The modern professional assistant is a genuine asset to their clients and organisations.
That is not always fully appreciated. It is also something that should be said more in marketing and communications.
Whether you are a VA, PA or EA, how you position yourself matters.
It impacts your career or business. So, what’s it all about?
What is Positioning?
Positioning is about how you are perceived by others.
At work, that could be your boss, your colleagues and visitors. In business, that could be your clients, prospects or market audience.
Positioning is a marketing job. It’s also a messaging job.
If you choose not to position yourself in the organisation or the marketplace, others will do it for you.
Why does Positioning Matter?
Today’s VA faces more competition than ever before. It is a service that more and more people are looking for – and there is plenty of choice around the globe.
The very benefit of operating ‘virtually’ also presents a challenge. It means clients can pick an assistant from any part of the world.
For the PA and EA, you want to be valued by your employer. You want your boss(es) and colleagues to recognise the value your work delivers.
That’s good for your career path, your earnings and your potential to go it alone further down the line if that’s what you’re aiming for.
Other professional assistants are in the same boat. They will also be thinking about how they can market themselves and position themselves.
Just because you do nothing does not mean others will not.
The Battle of the Mind
It helps if you’re the first in your field. If not the first, you can still position yourself by being the first to describe yourself in a certain way.
For many years I was dubbed ‘The Queen of Microsoft Office training’. I’m now known as ‘the MS Office Maestro’.
The label helps people to place me and what I do in their minds.
In other words, it is part of my positioning.
Professional assistants can take a similar approach, whether for formal marketing of the business or using an informal ‘nickname’ at work.
Helen becomes “The PowerPoint Genie” – every time she opens a presentation it’s like a magic show.
Judy gets known as “The Teams Master” – she’s the one who knows how to set up group calls and help people use the application for better collaboration.
Anne is “The White Paper Wizard” – she’s able to produce reports of exceptional quality in double-quick time.
Those are just simple examples of how positioning can begin.
A name. A nickname. A tagline.
Getting into Position
The first rule of business (and work) is you cannot serve everybody.
You have to narrow it down. And, thankfully, that’s part of the positioning approach.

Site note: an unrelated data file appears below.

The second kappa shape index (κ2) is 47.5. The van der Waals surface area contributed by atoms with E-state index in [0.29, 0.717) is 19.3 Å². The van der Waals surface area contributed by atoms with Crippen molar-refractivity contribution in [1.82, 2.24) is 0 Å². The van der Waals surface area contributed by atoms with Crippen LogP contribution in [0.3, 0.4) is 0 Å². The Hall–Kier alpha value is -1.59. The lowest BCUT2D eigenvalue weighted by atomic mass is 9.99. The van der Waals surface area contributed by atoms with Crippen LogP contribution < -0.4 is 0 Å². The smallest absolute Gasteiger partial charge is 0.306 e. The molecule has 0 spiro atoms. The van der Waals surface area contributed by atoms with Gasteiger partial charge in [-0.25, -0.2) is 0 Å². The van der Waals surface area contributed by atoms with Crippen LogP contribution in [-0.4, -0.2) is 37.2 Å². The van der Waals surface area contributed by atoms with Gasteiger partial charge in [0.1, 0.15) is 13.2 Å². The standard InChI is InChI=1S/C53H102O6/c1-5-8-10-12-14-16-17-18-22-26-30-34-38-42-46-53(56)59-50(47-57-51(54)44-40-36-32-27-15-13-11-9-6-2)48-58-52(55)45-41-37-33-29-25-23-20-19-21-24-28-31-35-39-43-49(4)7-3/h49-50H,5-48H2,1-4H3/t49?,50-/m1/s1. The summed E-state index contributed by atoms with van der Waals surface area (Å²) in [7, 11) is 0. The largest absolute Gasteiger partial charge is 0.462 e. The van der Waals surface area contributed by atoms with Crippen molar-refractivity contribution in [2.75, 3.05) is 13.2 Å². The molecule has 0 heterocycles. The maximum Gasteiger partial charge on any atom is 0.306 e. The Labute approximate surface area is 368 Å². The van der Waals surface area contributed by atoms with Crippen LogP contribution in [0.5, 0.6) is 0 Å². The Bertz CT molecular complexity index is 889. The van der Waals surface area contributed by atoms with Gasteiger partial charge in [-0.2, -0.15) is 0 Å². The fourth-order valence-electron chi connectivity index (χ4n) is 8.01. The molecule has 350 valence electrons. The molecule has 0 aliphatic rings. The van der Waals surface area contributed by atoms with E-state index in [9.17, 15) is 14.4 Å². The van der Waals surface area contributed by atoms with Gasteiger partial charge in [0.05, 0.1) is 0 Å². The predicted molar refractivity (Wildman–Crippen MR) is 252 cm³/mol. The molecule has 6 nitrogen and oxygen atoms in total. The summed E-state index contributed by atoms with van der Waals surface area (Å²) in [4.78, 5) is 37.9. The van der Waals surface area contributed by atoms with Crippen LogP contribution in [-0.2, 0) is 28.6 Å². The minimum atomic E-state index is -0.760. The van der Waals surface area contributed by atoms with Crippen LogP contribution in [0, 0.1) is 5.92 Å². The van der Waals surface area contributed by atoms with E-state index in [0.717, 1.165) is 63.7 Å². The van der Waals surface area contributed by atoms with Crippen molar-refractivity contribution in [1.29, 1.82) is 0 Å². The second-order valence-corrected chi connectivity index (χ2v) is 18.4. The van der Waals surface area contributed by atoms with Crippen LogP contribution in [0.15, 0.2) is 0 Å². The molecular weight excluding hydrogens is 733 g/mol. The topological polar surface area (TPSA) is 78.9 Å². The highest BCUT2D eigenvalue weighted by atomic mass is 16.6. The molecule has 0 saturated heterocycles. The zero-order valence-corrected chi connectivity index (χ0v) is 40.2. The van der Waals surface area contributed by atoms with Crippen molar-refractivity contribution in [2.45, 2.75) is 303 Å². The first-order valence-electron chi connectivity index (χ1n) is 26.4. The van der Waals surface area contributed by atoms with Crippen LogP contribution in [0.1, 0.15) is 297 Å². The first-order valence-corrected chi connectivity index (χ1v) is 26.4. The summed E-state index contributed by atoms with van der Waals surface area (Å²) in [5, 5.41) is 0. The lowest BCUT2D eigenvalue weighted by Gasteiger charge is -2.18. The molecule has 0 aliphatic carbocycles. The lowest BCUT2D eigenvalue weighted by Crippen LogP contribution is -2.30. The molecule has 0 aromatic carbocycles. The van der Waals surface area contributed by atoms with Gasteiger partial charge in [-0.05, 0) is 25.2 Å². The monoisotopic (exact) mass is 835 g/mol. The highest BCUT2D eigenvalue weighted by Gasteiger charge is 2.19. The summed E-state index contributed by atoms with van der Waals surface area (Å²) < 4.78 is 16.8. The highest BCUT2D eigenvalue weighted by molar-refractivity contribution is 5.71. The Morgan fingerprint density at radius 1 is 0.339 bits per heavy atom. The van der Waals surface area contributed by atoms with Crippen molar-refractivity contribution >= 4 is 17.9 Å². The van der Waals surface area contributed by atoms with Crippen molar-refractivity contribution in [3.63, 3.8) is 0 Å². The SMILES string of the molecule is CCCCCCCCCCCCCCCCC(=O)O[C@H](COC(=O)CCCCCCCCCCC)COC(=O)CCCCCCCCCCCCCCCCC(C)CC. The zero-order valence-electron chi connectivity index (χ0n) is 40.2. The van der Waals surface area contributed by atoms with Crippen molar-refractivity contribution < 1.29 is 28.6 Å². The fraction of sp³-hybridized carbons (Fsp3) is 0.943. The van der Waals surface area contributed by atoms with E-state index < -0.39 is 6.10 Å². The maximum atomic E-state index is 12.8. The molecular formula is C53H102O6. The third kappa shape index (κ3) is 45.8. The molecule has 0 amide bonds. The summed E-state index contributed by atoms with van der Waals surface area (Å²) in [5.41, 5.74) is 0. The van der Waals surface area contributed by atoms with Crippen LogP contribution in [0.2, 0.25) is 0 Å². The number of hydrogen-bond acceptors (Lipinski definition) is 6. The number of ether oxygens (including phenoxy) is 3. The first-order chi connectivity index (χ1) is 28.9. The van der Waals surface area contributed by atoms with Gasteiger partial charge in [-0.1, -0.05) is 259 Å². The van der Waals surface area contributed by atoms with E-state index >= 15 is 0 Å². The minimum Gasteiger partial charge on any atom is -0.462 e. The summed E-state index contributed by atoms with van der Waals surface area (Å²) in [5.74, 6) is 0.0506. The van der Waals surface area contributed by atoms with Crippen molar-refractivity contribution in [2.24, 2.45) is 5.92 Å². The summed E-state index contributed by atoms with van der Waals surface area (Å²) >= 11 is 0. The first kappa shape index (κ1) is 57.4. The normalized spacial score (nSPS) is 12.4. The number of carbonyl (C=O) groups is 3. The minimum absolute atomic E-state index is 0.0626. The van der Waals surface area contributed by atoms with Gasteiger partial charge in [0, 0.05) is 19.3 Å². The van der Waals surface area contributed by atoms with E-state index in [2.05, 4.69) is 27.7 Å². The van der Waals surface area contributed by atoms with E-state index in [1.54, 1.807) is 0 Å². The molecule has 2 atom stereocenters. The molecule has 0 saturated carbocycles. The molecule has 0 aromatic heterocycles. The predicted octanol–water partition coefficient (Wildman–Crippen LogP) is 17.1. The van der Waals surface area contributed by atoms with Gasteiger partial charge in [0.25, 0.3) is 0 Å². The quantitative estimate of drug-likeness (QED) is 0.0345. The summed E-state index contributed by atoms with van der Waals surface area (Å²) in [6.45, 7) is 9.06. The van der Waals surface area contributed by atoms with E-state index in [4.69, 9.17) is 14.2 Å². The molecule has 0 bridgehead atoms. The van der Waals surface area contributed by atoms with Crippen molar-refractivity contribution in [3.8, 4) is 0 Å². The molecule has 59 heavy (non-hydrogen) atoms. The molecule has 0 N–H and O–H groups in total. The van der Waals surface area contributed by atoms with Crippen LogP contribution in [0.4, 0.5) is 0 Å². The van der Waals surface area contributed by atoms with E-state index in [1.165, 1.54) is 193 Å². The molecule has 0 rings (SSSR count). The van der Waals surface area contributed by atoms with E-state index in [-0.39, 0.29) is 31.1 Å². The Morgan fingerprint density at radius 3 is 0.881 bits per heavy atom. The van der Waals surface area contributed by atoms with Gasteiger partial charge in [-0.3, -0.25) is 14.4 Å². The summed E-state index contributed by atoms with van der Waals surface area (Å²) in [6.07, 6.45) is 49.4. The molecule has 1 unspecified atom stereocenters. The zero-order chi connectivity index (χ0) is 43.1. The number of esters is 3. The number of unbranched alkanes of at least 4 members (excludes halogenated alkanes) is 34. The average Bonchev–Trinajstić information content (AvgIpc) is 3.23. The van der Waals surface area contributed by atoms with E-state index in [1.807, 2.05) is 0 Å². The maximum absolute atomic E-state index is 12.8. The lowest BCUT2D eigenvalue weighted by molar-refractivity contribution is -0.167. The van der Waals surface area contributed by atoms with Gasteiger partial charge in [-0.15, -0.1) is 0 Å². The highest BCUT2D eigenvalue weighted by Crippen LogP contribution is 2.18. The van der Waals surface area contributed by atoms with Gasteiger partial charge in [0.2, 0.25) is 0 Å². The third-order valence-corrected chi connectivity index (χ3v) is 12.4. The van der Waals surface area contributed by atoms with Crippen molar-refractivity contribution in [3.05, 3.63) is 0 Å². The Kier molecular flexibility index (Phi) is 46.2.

Are you a leader in your field? Are you a newbie? Are you somewhere in between?
Knowing your starting point can help you work out how best to position yourself, within the marketplace or the organisation.
One place to begin is with your audience – that is, the people who you help.
Who do You Help?
As a PA or EA, this will be a boss or executive. It may be several leaders you serve.
As a VA running your own business, you could have any kind of audience. You get to choose and shape that audience.
Do you help small business owners? Medium-sized businesses?
Do you support coaches, trainers, consultants or other ‘helping others’ people?
Do you work solely with female entrepreneurs? With socially conscious organisations? With environmentally friendly businesses?
When you choose a niche, you are positioning yourself.
Different Ways to Niche
Picking a segment of the market audience is one way to niche and position yourself.
There are other ways to differentiate yourself.
Whatever type or level of assistant you are, you can position yourself by your services and your skillset.
What are your strengths?
Do you excel at Excel and spreadsheets? Are you an organisational expert? Does your power lie in creating perfect presentations? Is report writing your forte? Do you lead in the world of lead magnet creation?
With great skills, you can promote yourself as a specialist. If you need to upgrade your competency or confidence in one or more applications, get some good quality step-by-step training.
You can find a course for any aspect of Microsoft Office. My latest programme was released in March and is structured a little differently to suit different styles so there’s no excuse for not being your best.
Position your skills. Position your services.
You can also position ‘you’.
Who are you? What are you? How would you define yourself? Can you sum yourself up in one concept or idea?
Are you the first? The best? The fastest? The cheapest?
Are you about excellence, quality and premium services?
Are you an organiser, a leader, a self-starter – or all of those things?
Make it known to people.
Some Final Thoughts on Positioning
Positioning is about the perception of you (that you can create) in people’s minds.
It involves an element of psychology. It involves the smart use of words.
How you connect and communicate is so important. Understanding – and having empathy for – people is vital.
Positioning also requires vision and courage. It is not about ‘playing safe’ and there will always be those willing to try to ‘shoot you down’ if you place your head above the parapet.
Whilst it is important to believe in yourself, it’s also important to be objective. Understand your strengths and your weaknesses.
Keep things simple. Make your messages clear. Keep your eyes open to the world and the change around it.
Do that and you’re on the path to strong positioning and a greater likelihood of success.
How do you position yourself?